Even more beautiful
I’ve read a few articles in recent years about “wabi sabi,” a term applied to a variety of philosophical contexts. The aspect of wabi sabi that first captured attention is the idea that flaws and imperfections can be viewed as contributing to the beauty of an object. For example, a vase that had been chipped or cracked might be considered more attractive than a brand new version of the same, because the older one has a history.
I thought of this recently while engaged in the seemingly endless task of sorting through a lifetime of accumulations. Often I will find myself setting an object aside because it’s just too hard to decide what to do with it. One such object I came across a couple of weeks ago is an antique “Brown Betty” teapot given to me as a wedding gift. The woman who gave it to me was an elderly retired teacher and school principal for whom I had great affection and respect. It had been part of her own teapot collection, one item of which she lovingly passed on to me.
Though I would not become a tea drinker for many years, that teapot traveled with us through all the many moves associated with marriage, school and the career of a military officer’s family. It made the journey safely through every move except the final one to Virginia, during which the packers failed to wrap the lid separately and simply left it in place on the (inadequately) wrapped teapot, which was stuffed into a box. On arrival I discovered the lid inside the pot, shattered into a zillion pieces, of which 21 were large enough to see and count. Some of those 21 were tiny:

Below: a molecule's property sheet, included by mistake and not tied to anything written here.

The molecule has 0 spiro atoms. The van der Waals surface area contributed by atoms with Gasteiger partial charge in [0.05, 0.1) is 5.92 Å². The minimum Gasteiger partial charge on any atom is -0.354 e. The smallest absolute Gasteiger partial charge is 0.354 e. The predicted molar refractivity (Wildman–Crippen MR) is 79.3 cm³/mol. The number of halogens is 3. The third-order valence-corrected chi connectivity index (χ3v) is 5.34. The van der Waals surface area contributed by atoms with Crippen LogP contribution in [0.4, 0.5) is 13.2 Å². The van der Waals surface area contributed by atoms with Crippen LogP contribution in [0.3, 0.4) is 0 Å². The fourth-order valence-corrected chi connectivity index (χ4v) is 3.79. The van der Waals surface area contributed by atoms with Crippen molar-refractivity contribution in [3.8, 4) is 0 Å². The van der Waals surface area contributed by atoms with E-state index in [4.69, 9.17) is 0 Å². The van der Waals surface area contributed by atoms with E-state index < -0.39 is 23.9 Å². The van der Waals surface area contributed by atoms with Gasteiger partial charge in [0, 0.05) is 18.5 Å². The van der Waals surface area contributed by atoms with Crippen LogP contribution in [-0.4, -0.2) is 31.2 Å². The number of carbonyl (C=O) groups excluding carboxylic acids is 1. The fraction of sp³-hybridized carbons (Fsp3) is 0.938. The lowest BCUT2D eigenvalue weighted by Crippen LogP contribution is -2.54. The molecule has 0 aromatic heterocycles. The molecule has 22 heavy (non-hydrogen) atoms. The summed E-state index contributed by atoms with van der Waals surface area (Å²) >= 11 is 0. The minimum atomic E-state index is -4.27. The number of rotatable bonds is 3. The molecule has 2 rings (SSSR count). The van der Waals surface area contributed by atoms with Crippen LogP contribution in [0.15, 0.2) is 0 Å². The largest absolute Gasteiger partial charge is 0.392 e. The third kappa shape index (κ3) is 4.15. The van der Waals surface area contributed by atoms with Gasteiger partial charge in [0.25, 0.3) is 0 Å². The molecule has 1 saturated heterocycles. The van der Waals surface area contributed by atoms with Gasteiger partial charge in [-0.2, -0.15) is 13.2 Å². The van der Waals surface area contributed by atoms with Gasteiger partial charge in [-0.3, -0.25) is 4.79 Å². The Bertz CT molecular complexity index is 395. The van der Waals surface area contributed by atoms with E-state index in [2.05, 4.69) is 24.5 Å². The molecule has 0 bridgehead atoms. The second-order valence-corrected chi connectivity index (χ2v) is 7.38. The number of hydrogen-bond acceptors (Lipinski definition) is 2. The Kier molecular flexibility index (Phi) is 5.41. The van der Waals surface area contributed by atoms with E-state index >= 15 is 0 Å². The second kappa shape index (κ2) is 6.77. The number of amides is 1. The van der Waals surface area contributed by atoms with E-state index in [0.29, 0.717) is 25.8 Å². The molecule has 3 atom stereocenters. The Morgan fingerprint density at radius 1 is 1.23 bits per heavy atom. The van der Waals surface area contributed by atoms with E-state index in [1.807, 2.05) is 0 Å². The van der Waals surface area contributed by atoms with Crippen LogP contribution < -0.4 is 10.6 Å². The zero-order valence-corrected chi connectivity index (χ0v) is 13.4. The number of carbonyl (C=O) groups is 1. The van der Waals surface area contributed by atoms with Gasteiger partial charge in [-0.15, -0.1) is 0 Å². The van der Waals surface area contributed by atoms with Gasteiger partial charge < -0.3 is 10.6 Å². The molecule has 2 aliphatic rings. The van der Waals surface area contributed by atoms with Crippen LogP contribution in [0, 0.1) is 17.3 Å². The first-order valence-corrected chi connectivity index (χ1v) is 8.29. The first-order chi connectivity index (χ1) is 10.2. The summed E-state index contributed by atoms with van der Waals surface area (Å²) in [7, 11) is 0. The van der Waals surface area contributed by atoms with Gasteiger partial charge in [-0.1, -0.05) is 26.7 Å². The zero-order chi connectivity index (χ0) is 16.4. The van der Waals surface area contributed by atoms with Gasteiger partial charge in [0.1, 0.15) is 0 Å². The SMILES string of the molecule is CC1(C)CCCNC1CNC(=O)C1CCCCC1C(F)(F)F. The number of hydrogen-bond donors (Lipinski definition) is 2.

I remember being very sad about the breakage, but instead of doing anything immediate about it, I left the broken shards inside the pot and packed it away. Within a year or two of coming to Virginia, I started drinking tea regularly, but the pot was packed away and all but forgotten.
Fast forward 15 years to the present. I had unpacked the teapot almost a year ago, but set it aside, debating whether to keep the undamaged pot without its lid, or get rid of the entire thing. I searched on eBay and at other china replacement sites, hoping to find a lid I could purchase, but I came up empty. I did find several similar teapots without lids, but no lids without pots.
A couple of weeks ago, with the growing “now or never” determination to make some progress on clearing away the bittersweet relics of my past, I started to pitch the broken pieces and get rid of the pot. But something stopped me. I decided to bring it to my northern Virginia home where I took the time to examine the pieces with the wabi sabi intention of reassembling them. I knew the glue would never endure repeatedly being steamed by hot tea, but I reasoned that the pot was primarily a decorative object anyway, being smaller than the practical pots I use regularly.
I started by giving myself permission to pitch the project if it became too frustrating. I had done something like this only once before, when I re-assembled a Christmas ornament I had bought in Amsterdam, and I remember that I found the process absorbing and satisfying, with the result better than I had expected. The ornament has hung on my tree every year since, and I thought of it when I first read about wabi sabi some years ago.